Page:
With this in mind, a quick calculation of book value is very revealing. Taking the company’s stated assets ($23,097 million), and subtracting all liabilities ($16,422 million), the company winds up with a book value of $6.675 billion. Looking into the assets the company has, however, there is $6,291 million listed as assets under “goodwill.” Goodwill is a number listed on the balance sheet to represent the price paid for acquisitions in excess of book value. In a liquidation, goodwill is unlikely to pan out as a solid, reliable asset, so in calculating the firm book value, I always subtract it unless given a good reason to leave it in. Taking that number out, we are left with a “real” book value of only $384 million for the entire company. This number does also includes “intangible assets” worth $397 million on the company’s balance sheet. Intangible assets, while often real, rarely have any real value outside of the company – if we deduct these from the company’s “real” book value, the remaining figure is negative $13 million dollars for the entire company. It might be unfair to take out all of the goodwill on the company’s books when calculating value (or all of its intangibles), but even if I were to leave those line items in, the book value per share of the company is only $14.38 – just over a third of the company’s current market price ($41.39/share). That leaves a wide margin of danger, especially when we remember that many of the assets that WM owns are quite literally toxic. Benjamin Graham would not have been pleased. From a purist’s standpoint, WM does not qualify as a value investment.
However, a business is often worth more than the sum of its parts. If the business can create a steady stream of earnings consistently into the future, then the business has real value (even if it does not have any assets to speak of). Looking at Waste Management, the company seems to have some solid earning power. Going back 10 years, the company has always earned between $1.60 per share, and $2.23 per share, with the exception of 2003 (when it earned $1.21 per share). This is particularly promising given the massive financial crisis of 2008. While giants like AIG, GM, and GE were brought to their knees, Waste Management did not have a sizable shift in earnings (in either direction). That speaks to the safety of the line of business. If we take these figures at their face value, it turns out that WM had an average diluted EPS of $1.921 over the past ten years. Assuming that WM has the same basic earning power going forward that it had in the past (a big assumption which I will discuss in a moment), a value investor could pay up to 20 times the company’s average EPS and call it a fair price. This yields a maximum fair value of $38.42 per share in my eyes. An optimistic investor or speculator who believes in the company’s future growth prospects may even stretch to 25 times average EPS ($48.03 per share), but I can’t say that I’m too optimistic about WM’s current earning power, much less its future earning power, for a few reasons.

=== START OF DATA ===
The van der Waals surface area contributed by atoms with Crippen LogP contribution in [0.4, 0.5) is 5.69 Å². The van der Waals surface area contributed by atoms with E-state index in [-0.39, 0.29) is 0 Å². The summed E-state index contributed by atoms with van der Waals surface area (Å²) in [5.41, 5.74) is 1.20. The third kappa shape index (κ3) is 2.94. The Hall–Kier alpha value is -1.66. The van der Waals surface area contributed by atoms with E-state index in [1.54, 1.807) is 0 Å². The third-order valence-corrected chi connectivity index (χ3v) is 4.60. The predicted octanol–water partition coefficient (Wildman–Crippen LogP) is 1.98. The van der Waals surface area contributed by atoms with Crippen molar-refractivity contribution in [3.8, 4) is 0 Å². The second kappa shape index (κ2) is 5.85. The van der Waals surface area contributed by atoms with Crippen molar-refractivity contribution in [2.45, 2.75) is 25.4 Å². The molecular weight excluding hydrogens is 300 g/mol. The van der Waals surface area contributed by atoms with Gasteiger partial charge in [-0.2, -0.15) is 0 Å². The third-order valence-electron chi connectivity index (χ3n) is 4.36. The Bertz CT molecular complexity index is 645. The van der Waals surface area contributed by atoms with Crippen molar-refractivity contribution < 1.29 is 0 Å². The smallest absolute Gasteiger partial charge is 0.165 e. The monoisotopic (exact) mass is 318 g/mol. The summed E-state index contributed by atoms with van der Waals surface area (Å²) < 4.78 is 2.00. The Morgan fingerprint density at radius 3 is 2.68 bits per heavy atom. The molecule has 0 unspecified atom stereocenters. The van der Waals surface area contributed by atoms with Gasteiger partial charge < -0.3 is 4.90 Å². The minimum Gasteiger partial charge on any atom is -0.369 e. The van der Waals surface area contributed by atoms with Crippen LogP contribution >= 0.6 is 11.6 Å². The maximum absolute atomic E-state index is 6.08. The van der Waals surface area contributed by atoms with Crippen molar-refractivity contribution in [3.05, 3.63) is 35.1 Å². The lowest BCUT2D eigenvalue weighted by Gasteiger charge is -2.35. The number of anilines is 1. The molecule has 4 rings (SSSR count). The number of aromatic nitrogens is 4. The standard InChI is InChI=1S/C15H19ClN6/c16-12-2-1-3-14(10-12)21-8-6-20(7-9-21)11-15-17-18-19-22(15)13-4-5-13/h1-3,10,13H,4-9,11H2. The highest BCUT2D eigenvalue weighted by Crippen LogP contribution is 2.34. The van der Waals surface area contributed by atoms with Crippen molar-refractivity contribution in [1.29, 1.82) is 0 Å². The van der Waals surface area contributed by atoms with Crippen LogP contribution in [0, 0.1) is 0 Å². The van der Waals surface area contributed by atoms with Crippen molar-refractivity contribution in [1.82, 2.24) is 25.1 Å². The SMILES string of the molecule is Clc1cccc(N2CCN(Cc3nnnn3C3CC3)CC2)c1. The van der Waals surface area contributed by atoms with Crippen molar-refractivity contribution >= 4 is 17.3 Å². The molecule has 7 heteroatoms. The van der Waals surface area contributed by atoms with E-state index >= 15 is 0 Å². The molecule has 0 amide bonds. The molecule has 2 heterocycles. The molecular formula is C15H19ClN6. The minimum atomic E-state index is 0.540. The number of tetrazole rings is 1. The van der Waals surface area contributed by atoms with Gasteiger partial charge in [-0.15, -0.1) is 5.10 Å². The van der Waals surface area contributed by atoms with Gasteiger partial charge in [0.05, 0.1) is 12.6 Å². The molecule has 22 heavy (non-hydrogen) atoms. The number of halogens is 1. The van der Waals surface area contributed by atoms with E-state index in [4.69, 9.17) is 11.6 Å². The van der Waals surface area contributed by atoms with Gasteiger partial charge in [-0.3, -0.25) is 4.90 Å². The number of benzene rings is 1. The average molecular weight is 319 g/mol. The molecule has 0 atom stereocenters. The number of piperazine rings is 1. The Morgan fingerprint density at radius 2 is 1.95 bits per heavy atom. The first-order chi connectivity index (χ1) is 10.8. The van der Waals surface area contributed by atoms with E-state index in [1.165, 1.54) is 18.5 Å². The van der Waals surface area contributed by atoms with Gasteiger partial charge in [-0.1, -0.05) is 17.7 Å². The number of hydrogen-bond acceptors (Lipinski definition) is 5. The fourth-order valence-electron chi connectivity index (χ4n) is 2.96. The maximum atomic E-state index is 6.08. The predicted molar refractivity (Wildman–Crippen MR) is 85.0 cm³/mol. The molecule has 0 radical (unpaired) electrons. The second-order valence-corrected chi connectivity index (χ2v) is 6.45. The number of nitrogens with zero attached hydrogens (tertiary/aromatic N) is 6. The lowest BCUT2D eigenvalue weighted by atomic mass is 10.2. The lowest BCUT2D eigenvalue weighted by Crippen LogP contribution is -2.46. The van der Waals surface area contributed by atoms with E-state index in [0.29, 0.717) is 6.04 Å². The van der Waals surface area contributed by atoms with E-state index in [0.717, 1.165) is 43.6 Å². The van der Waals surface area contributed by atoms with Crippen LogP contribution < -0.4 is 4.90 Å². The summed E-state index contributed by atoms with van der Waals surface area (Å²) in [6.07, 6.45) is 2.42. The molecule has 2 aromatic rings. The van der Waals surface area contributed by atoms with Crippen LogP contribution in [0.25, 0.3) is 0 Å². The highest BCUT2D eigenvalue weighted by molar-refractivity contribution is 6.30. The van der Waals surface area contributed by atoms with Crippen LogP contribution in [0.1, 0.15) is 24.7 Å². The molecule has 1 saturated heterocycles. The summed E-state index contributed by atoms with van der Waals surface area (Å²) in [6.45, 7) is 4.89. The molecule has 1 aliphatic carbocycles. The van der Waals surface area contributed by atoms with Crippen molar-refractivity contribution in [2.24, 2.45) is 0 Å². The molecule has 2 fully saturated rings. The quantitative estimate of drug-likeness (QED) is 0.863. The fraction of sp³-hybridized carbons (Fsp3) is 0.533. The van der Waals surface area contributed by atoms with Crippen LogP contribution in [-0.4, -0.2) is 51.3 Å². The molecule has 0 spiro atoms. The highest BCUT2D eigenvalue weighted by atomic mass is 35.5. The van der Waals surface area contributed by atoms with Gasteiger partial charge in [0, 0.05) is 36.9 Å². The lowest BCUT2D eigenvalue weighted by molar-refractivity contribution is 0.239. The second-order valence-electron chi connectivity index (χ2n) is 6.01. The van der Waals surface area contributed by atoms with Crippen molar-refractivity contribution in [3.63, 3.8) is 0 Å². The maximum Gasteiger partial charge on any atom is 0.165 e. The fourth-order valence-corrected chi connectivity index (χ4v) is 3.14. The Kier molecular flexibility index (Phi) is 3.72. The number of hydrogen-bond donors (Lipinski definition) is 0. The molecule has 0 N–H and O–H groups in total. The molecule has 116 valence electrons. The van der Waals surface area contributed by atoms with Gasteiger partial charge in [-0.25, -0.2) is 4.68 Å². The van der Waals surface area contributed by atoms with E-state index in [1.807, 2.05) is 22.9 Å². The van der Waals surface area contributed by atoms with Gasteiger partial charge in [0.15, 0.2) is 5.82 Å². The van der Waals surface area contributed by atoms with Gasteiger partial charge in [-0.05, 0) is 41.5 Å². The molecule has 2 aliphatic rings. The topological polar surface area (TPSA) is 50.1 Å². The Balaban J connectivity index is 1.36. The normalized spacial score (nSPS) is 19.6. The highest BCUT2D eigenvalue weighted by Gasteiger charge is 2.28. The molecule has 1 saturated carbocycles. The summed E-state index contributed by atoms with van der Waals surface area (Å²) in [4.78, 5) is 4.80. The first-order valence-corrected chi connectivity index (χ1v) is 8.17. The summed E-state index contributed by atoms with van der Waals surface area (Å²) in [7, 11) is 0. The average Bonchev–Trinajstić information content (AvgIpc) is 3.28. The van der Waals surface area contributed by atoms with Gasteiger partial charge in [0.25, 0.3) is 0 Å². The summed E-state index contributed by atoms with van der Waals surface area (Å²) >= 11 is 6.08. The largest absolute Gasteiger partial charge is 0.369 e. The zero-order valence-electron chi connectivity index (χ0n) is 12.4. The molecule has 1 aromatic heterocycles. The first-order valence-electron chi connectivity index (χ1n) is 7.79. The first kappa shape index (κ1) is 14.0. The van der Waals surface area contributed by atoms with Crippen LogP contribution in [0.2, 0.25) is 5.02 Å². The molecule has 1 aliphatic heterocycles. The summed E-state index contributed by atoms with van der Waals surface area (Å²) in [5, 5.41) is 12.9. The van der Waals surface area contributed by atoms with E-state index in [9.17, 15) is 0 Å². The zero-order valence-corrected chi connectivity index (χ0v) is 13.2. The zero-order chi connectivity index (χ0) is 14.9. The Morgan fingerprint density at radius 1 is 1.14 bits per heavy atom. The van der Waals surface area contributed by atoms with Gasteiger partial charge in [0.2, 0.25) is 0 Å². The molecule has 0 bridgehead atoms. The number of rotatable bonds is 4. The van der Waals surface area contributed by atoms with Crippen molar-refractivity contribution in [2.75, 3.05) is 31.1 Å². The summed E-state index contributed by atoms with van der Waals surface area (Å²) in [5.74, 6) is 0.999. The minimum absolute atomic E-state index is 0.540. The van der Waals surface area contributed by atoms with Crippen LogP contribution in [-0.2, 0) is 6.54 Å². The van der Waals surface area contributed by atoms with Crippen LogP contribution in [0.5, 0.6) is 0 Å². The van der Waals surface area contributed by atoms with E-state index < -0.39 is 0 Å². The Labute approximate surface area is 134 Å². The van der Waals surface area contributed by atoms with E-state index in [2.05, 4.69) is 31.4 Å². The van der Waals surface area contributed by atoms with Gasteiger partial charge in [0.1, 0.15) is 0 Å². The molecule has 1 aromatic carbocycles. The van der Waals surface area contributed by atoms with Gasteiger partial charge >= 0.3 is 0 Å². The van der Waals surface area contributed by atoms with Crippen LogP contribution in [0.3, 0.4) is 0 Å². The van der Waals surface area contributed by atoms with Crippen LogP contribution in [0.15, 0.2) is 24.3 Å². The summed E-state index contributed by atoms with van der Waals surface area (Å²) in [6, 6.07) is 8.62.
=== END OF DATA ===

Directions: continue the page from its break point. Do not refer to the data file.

First, let’s remember that WM relies greatly on its landfills, 10% of which are within 5 years of closure unless they are expanded. Even if expansion occurs, it will require some extensive capital outlays to keep them in operation, and the ones that are closed aren’t simply left for dead. Closed landfills require capital to cap off and to maintain. These factors are sure to eat into Waste Management’s ability to earn in the future. How much they will impact the company exactly remains to be seen, but they certainly will impact the company.
Additionally, WM has a great deal of exposure to the volatile commodities markets. When WM recycles material, it sells the reclaimed products as raw materials. These include aluminum and paper – two commodities with prices and demands that have been falling lately. The price of natural gas and energy, two other commodities that WM sells, have also been falling, which is bad for revenues at the company. That is not to say that these prices will continue to fall forever, but the company’s exposure to these markets puts its future earnings on slightly shakier ground, since commodities prices are notoriously hard to predict.